Sugar and Cancer: Why Obesity Is The Real Culprit Behind Cancer

Updated at: Jan 20, 2020
Sugar and Cancer: Why Obesity Is The Real Culprit Behind Cancer

On this World Cancer Day, we explain how excess weight can be a reason behind the onset of different kinds of cancers

Vani Malik
CancerWritten by: Vani MalikPublished at: Jan 14, 2020

Cancer is one of the most widespread health concerns gripping the whole world. With several types of cancers around that we should know about, certain food products can trigger the chances of cancer. One such ingredient is sugar. Sugar fuels cancer growth. Blood sugar or glucose is used for energy purposes by all the cells of our body. This includes cancerous cells, which require up to 200 times the regular amount of sugar consumed. Therefore, the more sugar consumed, the more the cancer cells are fueled. Usually, huge amounts of sugar are needed to energise the cancer cells for them to be divided.


Indirect Link Between Sugar And Cancer

However, there is no substantial evidence that cancer and sugar are linked DIRECTLY. There is evidence of an indirect linkage between the two. While sugar does not always lead to cancer, the consumption of calories leads to weight gain. Weight gain puts one at risk of cancer and other lifestyle ailments. Cancers of the breast, large bowel, oesophagus (food pipe), pancreas, kidney, liver, upper stomach (gastric cardia), gallbladder, ovary, uterus, thyroid, myeloma (a type of blood cancer), and meningioma have all been proven to be associated with obesity/ being overweight. Thirteen types of cancer are associated with obesity! In fact, after smoking, obesity is the second most preventable cause of cancer.

Also Read: Juvenile Breast Cancer: Here Are Some Lesser Known Facts About It

Obesity Is The Real Culprit


Hence, the real culprit is obesity. The hidden culprit, however, is sugar. Sugar causes obesity. Obesity increases the risk of cancer. When one is obese, they have several ‘fat’ cells which contain an inflammatory protein called adipokines. This protein damages the DNA and eventually causes tumours. The fatter cells one has, the more of these proteins you’re likely to have. The more proteins you have, the higher is the cancer risk.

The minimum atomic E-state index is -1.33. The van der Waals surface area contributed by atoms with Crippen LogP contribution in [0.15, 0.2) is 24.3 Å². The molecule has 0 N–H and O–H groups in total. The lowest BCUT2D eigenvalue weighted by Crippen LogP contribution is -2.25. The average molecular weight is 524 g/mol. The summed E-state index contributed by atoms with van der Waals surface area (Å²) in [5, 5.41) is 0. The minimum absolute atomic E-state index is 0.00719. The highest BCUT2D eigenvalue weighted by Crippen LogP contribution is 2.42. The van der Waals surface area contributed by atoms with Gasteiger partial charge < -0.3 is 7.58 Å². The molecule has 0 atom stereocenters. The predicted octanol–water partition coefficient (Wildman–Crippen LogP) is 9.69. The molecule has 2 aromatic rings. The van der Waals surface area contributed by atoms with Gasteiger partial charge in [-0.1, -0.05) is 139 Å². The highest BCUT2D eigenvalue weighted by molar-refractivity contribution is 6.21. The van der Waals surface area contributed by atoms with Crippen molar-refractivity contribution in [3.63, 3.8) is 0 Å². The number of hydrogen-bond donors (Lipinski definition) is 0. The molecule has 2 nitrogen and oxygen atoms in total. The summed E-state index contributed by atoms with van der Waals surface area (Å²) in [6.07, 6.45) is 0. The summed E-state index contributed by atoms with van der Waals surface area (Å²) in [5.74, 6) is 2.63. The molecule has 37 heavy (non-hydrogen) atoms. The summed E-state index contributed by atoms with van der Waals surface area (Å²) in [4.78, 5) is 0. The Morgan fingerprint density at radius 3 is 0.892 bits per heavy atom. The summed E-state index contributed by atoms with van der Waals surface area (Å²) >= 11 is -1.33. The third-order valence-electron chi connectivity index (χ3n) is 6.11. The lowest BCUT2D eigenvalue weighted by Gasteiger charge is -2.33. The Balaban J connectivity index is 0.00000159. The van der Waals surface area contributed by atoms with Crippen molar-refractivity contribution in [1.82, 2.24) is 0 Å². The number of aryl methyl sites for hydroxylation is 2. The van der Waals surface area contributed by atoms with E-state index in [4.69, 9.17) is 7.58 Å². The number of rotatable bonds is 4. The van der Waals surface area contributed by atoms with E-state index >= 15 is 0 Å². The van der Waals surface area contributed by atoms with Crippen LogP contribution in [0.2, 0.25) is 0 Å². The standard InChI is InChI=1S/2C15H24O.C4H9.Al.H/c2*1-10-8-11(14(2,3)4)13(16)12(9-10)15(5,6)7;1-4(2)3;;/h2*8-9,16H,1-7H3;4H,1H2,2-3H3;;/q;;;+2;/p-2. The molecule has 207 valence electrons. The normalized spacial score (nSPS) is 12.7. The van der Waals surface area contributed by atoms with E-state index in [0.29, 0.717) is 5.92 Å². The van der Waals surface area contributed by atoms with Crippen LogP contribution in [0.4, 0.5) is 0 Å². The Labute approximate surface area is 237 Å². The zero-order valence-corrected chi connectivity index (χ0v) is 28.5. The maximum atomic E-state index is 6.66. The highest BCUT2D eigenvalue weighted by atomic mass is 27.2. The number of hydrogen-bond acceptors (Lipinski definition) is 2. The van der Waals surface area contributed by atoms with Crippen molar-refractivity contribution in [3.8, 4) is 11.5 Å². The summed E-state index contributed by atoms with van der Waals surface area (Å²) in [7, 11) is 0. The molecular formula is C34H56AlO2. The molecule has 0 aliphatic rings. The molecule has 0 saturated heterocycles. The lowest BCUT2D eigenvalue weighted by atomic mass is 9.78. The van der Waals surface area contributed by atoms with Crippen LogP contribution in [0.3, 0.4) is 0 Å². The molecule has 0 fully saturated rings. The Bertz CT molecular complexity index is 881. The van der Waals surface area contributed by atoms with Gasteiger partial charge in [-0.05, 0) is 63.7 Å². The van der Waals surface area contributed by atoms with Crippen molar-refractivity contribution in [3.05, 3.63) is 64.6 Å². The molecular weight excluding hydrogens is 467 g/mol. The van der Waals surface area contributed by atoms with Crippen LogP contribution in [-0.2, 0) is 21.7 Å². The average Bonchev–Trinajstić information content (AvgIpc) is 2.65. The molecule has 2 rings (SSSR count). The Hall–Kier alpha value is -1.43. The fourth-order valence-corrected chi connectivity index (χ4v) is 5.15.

The sugar intake for women should be a maximum of 6 teaspoons a day and 9 teaspoons for men. But most people consume about 22 teaspoons per day in different forms. That’s 130 pounds of sugar each year. Avoiding sugar won’t stop cancer; it can reduce the risk of getting cancer. Adopting healthy lifestyle habits is also a part of regular exercise, lower the amount of added sugar in your diet and maintain healthy body weight. A sedentary lifestyle is one of the critical reasons for weight gain and hence a mix of a healthy diet, exercises and physical activities can make a whole lot of difference.

Also Read: Tabooed Subject Of Male Breast Cancer: Story Of Chandra Mohan Goel’s Battle With Breast Cancer

Restrictive Diets Can Be A Problem


However, one should not follow extremely restrictive diets. That could be detrimental. Poor nutrition received from restrictive diets can affect the recovery, or even be life-threatening. For patients to recover, it is essential to get adequate nutrition for helping their bodies cope with treatment. Following restricted diets with low carbs could damage health in the long run. Most people have this misconception that carbs can only lead to weight gain, but most carbohydrate sources are also great sources for fibre, which is essential for weight loss. Hence, one should understand which food groups can help maximum weight loss, without hampering the overall health.

With inputs from Dr. Pradeep Jain, Director, Laparoscopic, Gastrointestinal, Bariatric & Metabolic Surgery, General and Laparoscopic Surgery, Bariatric & Metabolic Surgery, GI Oncosurgery, Medical Oncology, Fortis Hospital, Shalimar Bagh

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